A Stroke at the Young age of 35?!

Have you heard stories of young women having strokes?

The 36-year old whose stroke started as a headache in spin class?

The 26-year-old who had a stroke while having sex?

When most people think of a stroke, they picture an old person, but that’s not always the case. 

Strokes happen when the blood supply to the brain is blocked or a blood vessel in the brain bursts.

They are the 5th leading cause of death in the United States. They happen to 800,000 people each year.

A stroke is much more likely to happen to people who are over 55, but they're happening to younger people more and more. This is especially true in younger women.

Let’s look at what causes a stroke, how to prevent it, and what to watch out for to make sure that you and your loved ones are safe.

A recent study by the Centers for Disease Control and Prevention shows young people are accounting for more and more acute strokes. They are having the kind of stroke caused by blood being cut off from the brain.

Between 1995 and 2008 there was a 23% jump in the number of women between 15 and 34 who had strokes.

There was a 29% rise in strokes in women between 35 and 44 in this same time period.

7 Things that Put Young Women at Risk for a Stroke

1. Being obese 
2. Having high cholesterol
3. Having diabetes
4. Having high blood pressure
5. Having recently given birth
6. Being pregnant
7. An injury to the neck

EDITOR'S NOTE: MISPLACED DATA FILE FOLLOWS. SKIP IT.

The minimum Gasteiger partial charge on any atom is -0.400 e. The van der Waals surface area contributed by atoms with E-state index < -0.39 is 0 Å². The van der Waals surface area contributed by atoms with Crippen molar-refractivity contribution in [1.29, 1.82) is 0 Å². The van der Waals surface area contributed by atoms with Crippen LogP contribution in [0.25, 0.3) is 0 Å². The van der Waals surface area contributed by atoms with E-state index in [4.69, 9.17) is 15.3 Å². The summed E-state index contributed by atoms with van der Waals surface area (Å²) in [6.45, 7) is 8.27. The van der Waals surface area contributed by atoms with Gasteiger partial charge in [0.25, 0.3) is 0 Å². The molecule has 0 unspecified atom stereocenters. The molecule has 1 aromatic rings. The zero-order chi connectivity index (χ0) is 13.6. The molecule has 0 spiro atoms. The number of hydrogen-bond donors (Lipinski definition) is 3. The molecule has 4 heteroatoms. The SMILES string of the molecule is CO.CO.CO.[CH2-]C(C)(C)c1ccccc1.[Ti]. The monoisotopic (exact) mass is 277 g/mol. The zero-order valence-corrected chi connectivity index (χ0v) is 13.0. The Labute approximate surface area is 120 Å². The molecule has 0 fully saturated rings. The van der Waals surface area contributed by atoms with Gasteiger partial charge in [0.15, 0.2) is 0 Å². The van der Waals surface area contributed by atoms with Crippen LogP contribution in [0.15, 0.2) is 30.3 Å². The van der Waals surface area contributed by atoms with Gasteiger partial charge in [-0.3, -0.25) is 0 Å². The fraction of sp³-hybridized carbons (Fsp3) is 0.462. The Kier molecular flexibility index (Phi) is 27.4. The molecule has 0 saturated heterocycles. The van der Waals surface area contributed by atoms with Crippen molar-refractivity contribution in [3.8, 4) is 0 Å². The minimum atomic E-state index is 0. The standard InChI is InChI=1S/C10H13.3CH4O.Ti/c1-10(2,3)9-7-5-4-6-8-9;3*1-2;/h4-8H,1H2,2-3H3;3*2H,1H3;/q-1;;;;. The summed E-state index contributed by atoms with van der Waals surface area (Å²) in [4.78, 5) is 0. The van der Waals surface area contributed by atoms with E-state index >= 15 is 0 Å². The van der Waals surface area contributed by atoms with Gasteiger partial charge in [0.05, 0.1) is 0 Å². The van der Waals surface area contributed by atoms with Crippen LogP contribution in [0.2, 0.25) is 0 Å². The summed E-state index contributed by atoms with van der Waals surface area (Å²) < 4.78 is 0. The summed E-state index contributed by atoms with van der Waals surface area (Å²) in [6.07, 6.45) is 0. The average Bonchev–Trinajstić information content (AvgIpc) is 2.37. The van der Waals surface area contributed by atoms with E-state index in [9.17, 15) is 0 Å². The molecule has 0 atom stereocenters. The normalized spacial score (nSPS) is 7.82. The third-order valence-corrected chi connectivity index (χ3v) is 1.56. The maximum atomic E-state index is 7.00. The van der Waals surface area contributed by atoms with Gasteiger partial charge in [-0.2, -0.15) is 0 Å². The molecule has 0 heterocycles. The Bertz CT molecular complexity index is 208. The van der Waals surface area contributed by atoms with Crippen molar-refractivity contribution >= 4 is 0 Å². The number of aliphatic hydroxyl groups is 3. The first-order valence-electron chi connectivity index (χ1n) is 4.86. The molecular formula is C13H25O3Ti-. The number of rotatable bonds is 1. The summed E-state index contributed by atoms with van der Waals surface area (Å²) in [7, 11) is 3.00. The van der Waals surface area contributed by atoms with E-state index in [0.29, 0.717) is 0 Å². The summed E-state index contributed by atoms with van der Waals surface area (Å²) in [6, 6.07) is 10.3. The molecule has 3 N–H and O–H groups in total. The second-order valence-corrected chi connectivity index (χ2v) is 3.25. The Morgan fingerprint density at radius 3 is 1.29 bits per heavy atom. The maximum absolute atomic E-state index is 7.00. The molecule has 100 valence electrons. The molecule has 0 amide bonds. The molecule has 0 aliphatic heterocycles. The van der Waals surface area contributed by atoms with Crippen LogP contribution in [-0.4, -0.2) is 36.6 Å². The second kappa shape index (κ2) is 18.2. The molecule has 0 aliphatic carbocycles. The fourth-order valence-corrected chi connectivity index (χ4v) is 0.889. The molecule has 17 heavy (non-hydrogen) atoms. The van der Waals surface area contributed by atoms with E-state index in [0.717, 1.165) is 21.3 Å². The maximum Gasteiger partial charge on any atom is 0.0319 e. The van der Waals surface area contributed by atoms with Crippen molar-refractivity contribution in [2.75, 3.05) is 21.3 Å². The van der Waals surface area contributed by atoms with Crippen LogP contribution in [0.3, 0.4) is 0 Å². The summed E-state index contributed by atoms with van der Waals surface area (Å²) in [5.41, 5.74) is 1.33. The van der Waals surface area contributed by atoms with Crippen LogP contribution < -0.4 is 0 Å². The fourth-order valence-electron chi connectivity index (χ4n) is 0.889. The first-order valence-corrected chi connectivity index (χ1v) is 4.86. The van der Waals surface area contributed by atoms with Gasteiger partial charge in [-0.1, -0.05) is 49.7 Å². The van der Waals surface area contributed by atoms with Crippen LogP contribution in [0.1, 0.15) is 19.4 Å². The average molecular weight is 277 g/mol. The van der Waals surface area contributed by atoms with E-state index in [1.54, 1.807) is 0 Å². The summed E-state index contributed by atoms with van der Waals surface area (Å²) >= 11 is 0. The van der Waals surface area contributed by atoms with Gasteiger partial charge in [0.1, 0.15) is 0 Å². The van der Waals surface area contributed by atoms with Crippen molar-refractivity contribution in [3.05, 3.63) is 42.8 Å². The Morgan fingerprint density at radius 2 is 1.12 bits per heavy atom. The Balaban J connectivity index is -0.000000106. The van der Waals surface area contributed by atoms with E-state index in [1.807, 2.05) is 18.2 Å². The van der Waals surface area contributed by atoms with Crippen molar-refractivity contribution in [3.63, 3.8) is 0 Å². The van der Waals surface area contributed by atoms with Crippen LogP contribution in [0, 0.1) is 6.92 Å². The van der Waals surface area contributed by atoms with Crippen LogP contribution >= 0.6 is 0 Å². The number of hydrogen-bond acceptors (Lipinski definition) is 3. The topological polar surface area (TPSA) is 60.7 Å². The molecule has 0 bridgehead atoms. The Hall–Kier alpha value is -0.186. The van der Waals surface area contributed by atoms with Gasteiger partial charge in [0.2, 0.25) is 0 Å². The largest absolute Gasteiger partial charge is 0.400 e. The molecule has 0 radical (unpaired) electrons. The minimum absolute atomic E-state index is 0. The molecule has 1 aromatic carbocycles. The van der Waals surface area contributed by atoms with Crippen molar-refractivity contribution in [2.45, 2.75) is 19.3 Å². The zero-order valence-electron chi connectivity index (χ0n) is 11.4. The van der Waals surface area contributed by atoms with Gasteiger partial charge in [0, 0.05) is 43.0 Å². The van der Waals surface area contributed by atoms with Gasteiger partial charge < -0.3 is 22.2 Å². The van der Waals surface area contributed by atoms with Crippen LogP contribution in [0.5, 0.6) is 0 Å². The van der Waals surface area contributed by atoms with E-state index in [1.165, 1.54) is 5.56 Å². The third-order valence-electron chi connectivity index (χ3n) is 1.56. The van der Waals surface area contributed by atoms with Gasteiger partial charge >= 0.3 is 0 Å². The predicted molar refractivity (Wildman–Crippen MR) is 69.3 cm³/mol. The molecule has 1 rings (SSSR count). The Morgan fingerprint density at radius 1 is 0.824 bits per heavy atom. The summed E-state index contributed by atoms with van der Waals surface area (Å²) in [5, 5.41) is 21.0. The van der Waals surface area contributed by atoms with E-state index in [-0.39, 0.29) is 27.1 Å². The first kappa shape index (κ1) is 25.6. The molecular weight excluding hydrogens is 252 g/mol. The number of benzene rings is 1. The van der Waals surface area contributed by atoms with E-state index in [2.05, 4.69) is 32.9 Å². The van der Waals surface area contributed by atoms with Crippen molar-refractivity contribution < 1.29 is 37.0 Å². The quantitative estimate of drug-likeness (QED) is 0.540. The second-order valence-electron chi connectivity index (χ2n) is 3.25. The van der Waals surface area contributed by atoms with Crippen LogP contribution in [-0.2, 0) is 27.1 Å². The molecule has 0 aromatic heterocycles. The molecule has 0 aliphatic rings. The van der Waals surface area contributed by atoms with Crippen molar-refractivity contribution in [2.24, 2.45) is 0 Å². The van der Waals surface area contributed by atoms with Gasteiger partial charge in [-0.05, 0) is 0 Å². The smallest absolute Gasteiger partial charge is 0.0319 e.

Doctors aren’t sure why more young people are having strokes.

They think it may be due to more young people drinking, smoking and eating a poor diet.

According to Dr. Brett Kissela, a neurology professor at the University of Cincinnati College of Medicine,

“The public health story here is that we’re seeking stroke factors at much younger ages as a result of an epidemic of childhood obesity and diabetes, and high blood pressure and cholesterol that everyone is talking about.”

Silent Symptoms in Young Adults

One of the most troubling things about strokes in young people is that the signs are often missed. Here are some things to watch for:

  • Sudden unsteadiness
  • Face drooping
  • Dizziness
  • Arm Weakness
  • Severe headache
  • Neck pain
  • Fatigue
  • Slurring words

It’s key for a stroke to be diagnosed quickly. Every minute that goes by means more harm to the brain.

Knowing Risk Factors

One of the keys to protecting against stroke is to know your own risk factors. Even if you’re at a healthy weight and follow a healthy diet, you may be vulnerable to stroke.

Risk factors include:

  • Family history of stroke
  • Migraine headaches
  • Heart problems
  • Taking birth control that contains estrogen

What Can You Do to Decrease Your Risk of Stroke?

There are 3 steps you can take right away to lower your risk of stroke.

1. Start by paying attention to your blood pressure and cholesterol. If they're too high, see your doctor and adjust your lifestyle to make improvements.

2. Exercise regularly. 

3. Stick to a heart-healthy diet high in fish, nuts, and vegetables.

If you want to do even more, here are nine more ways to reduce your risk of this silent killer.

Just having awareness of the fact that a stroke can happen at any age puts you in a better position to be proactive.

Yours in health and happiness,


P.S. Please share this with the young women in your life to help raise awareness and I welcome your comments below. Do you know someone who suffered a stroke at an early age?